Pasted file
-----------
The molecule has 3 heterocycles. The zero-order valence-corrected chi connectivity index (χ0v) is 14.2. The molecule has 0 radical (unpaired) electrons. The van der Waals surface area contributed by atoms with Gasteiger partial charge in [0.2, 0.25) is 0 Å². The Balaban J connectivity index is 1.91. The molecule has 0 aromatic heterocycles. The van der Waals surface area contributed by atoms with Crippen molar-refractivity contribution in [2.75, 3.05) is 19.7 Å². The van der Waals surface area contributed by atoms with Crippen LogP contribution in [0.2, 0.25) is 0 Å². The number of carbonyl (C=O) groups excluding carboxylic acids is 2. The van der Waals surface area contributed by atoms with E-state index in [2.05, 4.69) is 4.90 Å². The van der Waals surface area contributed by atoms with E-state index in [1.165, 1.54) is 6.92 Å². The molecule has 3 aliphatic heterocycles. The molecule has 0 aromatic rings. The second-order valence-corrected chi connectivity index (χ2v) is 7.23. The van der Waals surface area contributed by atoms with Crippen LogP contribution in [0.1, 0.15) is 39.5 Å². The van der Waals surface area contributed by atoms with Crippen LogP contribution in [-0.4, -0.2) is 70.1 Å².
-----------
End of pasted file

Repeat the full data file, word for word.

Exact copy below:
The molecule has 3 heterocycles. The zero-order valence-corrected chi connectivity index (χ0v) is 14.2. The molecule has 0 radical (unpaired) electrons. The van der Waals surface area contributed by atoms with Gasteiger partial charge in [0.2, 0.25) is 0 Å². The Balaban J connectivity index is 1.91. The molecule has 0 aromatic heterocycles. The van der Waals surface area contributed by atoms with Crippen molar-refractivity contribution in [2.75, 3.05) is 19.7 Å². The van der Waals surface area contributed by atoms with Crippen LogP contribution in [0.2, 0.25) is 0 Å². The number of carbonyl (C=O) groups excluding carboxylic acids is 2. The van der Waals surface area contributed by atoms with E-state index in [2.05, 4.69) is 4.90 Å². The van der Waals surface area contributed by atoms with E-state index in [1.165, 1.54) is 6.92 Å². The molecule has 3 aliphatic heterocycles. The molecule has 0 aromatic rings. The second-order valence-corrected chi connectivity index (χ2v) is 7.23. The van der Waals surface area contributed by atoms with Crippen LogP contribution in [0.1, 0.15) is 39.5 Å². The van der Waals surface area contributed by atoms with Crippen LogP contribution in [-0.4, -0.2) is 70.1 Å².